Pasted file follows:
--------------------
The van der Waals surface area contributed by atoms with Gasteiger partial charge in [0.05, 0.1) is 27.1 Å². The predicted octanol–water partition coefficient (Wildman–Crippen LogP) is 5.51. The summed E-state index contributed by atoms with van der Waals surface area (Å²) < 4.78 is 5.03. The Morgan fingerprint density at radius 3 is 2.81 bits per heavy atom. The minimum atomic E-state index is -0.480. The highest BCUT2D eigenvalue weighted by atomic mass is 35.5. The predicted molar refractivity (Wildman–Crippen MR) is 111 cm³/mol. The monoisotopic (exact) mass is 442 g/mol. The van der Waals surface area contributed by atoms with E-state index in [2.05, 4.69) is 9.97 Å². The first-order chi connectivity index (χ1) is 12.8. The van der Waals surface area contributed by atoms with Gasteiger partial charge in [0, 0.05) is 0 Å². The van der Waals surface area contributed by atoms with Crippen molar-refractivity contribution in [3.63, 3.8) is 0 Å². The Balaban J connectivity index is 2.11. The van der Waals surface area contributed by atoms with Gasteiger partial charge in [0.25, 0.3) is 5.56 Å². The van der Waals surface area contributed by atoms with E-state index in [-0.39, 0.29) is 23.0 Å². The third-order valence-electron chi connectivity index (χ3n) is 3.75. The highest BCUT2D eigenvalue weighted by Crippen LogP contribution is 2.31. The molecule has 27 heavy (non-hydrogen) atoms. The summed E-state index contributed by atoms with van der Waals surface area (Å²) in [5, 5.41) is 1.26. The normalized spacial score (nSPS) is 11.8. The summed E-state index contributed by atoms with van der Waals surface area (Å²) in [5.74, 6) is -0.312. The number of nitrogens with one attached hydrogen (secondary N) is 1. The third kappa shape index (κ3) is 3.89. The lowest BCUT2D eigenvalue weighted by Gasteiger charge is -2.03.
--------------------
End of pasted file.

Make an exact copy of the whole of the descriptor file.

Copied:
The van der Waals surface area contributed by atoms with Gasteiger partial charge in [0.05, 0.1) is 27.1 Å². The predicted octanol–water partition coefficient (Wildman–Crippen LogP) is 5.51. The summed E-state index contributed by atoms with van der Waals surface area (Å²) < 4.78 is 5.03. The Morgan fingerprint density at radius 3 is 2.81 bits per heavy atom. The minimum atomic E-state index is -0.480. The highest BCUT2D eigenvalue weighted by atomic mass is 35.5. The predicted molar refractivity (Wildman–Crippen MR) is 111 cm³/mol. The monoisotopic (exact) mass is 442 g/mol. The van der Waals surface area contributed by atoms with E-state index in [2.05, 4.69) is 9.97 Å². The first-order chi connectivity index (χ1) is 12.8. The van der Waals surface area contributed by atoms with Gasteiger partial charge in [0, 0.05) is 0 Å². The van der Waals surface area contributed by atoms with Crippen molar-refractivity contribution in [3.63, 3.8) is 0 Å². The Balaban J connectivity index is 2.11. The van der Waals surface area contributed by atoms with Gasteiger partial charge in [0.25, 0.3) is 5.56 Å². The van der Waals surface area contributed by atoms with E-state index in [-0.39, 0.29) is 23.0 Å². The third-order valence-electron chi connectivity index (χ3n) is 3.75. The highest BCUT2D eigenvalue weighted by Crippen LogP contribution is 2.31. The molecule has 27 heavy (non-hydrogen) atoms. The summed E-state index contributed by atoms with van der Waals surface area (Å²) in [5, 5.41) is 1.26. The normalized spacial score (nSPS) is 11.8. The summed E-state index contributed by atoms with van der Waals surface area (Å²) in [5.74, 6) is -0.312. The number of nitrogens with one attached hydrogen (secondary N) is 1. The third kappa shape index (κ3) is 3.89. The lowest BCUT2D eigenvalue weighted by Gasteiger charge is -2.03.